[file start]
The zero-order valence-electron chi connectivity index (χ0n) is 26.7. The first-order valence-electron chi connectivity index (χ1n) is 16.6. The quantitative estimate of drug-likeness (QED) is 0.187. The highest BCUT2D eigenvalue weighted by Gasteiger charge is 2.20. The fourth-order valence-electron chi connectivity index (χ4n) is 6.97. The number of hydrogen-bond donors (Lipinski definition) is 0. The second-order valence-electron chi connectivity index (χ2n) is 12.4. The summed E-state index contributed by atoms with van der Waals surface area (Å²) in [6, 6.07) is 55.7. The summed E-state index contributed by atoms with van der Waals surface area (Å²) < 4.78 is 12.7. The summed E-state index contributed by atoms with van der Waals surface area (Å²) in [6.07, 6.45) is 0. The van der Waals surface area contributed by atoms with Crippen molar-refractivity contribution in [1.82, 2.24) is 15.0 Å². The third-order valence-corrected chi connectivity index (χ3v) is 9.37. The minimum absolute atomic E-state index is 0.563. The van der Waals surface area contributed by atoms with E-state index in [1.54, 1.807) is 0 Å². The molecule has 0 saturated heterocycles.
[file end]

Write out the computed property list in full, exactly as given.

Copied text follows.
The zero-order valence-electron chi connectivity index (χ0n) is 26.7. The first-order valence-electron chi connectivity index (χ1n) is 16.6. The quantitative estimate of drug-likeness (QED) is 0.187. The highest BCUT2D eigenvalue weighted by Gasteiger charge is 2.20. The fourth-order valence-electron chi connectivity index (χ4n) is 6.97. The number of hydrogen-bond donors (Lipinski definition) is 0. The second-order valence-electron chi connectivity index (χ2n) is 12.4. The summed E-state index contributed by atoms with van der Waals surface area (Å²) in [6, 6.07) is 55.7. The summed E-state index contributed by atoms with van der Waals surface area (Å²) < 4.78 is 12.7. The summed E-state index contributed by atoms with van der Waals surface area (Å²) in [6.07, 6.45) is 0. The van der Waals surface area contributed by atoms with Crippen molar-refractivity contribution in [1.82, 2.24) is 15.0 Å². The third-order valence-corrected chi connectivity index (χ3v) is 9.37. The minimum absolute atomic E-state index is 0.563. The van der Waals surface area contributed by atoms with E-state index in [1.54, 1.807) is 0 Å². The molecule has 0 saturated heterocycles.